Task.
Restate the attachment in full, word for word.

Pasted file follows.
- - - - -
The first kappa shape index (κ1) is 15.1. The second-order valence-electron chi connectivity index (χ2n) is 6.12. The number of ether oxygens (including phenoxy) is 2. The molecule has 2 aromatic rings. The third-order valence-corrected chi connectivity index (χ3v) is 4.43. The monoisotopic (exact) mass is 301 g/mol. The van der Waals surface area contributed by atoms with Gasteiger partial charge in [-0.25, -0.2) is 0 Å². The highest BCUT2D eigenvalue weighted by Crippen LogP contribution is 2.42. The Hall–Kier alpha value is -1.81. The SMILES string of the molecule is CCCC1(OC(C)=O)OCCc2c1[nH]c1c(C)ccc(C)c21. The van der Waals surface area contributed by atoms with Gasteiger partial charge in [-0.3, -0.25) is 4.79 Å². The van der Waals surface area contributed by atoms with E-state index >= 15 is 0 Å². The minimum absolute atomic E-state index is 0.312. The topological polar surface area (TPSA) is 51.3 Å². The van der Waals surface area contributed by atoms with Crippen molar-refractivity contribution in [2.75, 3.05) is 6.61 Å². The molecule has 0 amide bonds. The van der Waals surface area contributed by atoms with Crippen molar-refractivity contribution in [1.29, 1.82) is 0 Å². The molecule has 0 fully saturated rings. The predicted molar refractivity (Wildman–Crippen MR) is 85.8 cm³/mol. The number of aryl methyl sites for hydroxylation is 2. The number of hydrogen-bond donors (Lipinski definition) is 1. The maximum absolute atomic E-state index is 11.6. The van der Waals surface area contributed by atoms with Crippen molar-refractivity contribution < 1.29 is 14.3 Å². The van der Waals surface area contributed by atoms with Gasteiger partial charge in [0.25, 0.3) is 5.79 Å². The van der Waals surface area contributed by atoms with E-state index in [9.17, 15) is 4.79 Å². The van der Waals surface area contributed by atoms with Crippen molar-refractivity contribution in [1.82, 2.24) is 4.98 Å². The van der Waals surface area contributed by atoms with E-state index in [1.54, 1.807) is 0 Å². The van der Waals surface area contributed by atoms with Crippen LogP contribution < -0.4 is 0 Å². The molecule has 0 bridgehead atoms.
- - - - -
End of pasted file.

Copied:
The first kappa shape index (κ1) is 15.1. The second-order valence-electron chi connectivity index (χ2n) is 6.12. The number of ether oxygens (including phenoxy) is 2. The molecule has 2 aromatic rings. The third-order valence-corrected chi connectivity index (χ3v) is 4.43. The monoisotopic (exact) mass is 301 g/mol. The van der Waals surface area contributed by atoms with Gasteiger partial charge in [-0.25, -0.2) is 0 Å². The highest BCUT2D eigenvalue weighted by Crippen LogP contribution is 2.42. The Hall–Kier alpha value is -1.81. The SMILES string of the molecule is CCCC1(OC(C)=O)OCCc2c1[nH]c1c(C)ccc(C)c21. The van der Waals surface area contributed by atoms with Gasteiger partial charge in [-0.3, -0.25) is 4.79 Å². The van der Waals surface area contributed by atoms with E-state index >= 15 is 0 Å². The minimum absolute atomic E-state index is 0.312. The topological polar surface area (TPSA) is 51.3 Å². The van der Waals surface area contributed by atoms with Crippen molar-refractivity contribution in [2.75, 3.05) is 6.61 Å². The molecule has 0 amide bonds. The van der Waals surface area contributed by atoms with Crippen molar-refractivity contribution in [1.29, 1.82) is 0 Å². The molecule has 0 fully saturated rings. The predicted molar refractivity (Wildman–Crippen MR) is 85.8 cm³/mol. The number of aryl methyl sites for hydroxylation is 2. The number of hydrogen-bond donors (Lipinski definition) is 1. The maximum absolute atomic E-state index is 11.6. The van der Waals surface area contributed by atoms with Crippen molar-refractivity contribution < 1.29 is 14.3 Å². The van der Waals surface area contributed by atoms with Gasteiger partial charge in [0.25, 0.3) is 5.79 Å². The van der Waals surface area contributed by atoms with E-state index in [9.17, 15) is 4.79 Å². The van der Waals surface area contributed by atoms with Crippen molar-refractivity contribution in [1.82, 2.24) is 4.98 Å². The van der Waals surface area contributed by atoms with E-state index in [1.54, 1.807) is 0 Å². The van der Waals surface area contributed by atoms with Crippen LogP contribution < -0.4 is 0 Å². The molecule has 0 bridgehead atoms.